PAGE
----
History, The Individual And The Post-industrial Honeymoon, The Honeymoon As Romantic Consumption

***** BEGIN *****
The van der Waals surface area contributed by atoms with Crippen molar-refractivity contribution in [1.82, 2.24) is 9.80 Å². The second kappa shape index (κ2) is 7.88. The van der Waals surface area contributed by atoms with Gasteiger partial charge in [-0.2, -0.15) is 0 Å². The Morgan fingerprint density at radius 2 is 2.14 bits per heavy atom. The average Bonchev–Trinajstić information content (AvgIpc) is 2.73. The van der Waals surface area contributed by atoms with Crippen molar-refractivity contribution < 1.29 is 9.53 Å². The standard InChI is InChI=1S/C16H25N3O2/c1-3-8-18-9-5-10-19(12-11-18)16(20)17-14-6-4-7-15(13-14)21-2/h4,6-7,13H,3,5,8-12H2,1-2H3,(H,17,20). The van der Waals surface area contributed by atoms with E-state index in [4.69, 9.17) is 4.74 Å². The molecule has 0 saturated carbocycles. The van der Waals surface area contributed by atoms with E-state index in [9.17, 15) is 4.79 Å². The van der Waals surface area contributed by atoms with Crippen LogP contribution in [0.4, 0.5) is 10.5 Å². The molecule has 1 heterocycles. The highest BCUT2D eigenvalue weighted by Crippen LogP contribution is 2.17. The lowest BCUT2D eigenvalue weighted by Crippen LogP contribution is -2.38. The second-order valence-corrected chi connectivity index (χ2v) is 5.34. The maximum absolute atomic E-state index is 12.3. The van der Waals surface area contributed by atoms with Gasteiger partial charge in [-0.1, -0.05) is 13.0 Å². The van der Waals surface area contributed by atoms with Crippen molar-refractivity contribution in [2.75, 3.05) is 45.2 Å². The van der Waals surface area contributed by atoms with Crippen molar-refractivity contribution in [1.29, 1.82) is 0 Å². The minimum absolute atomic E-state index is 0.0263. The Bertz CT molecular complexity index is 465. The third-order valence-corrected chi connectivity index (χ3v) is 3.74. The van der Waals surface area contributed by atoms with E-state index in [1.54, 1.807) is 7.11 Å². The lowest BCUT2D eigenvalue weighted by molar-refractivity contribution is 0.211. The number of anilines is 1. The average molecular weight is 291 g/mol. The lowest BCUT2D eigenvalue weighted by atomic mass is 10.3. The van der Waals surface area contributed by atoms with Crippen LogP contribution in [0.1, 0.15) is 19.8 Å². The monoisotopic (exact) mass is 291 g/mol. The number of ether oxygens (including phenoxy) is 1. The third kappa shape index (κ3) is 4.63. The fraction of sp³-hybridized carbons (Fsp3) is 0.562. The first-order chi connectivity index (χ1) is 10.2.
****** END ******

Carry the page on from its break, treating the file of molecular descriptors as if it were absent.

The honeymoon is a peculiarly modern creation. Building on wedding customs of Europe in the late 1800s, the honeymoon has evolved into a ritual that nearly all people in the United States and Canada practice and that has grown in popularity around the world (Bulcroft, Smeins, and Bulcroft 1999). What distinguishes the honeymoon of today from its precursor, the wedding night, is the element of distancing the couple from their social networks by means of traveling to locations that are uniquely unfamiliar or foreign. The term honeymoon first appears in the sixteenth century in Thomas Blount's Glossographia (1656), where he defines the honeymoon in terms of the waxing and waning of newlywed emotions. Specifically, "married persons that love well at first, and decline in affection afterwards: it is honey now, but will change as the moon." Contemporary understandings of the honeymoon are far from this original lexicon, and the current emphasis on passion and romance as pivotal aspects of the honeymoon today seem paradoxical in light of Blount's definition of the term.
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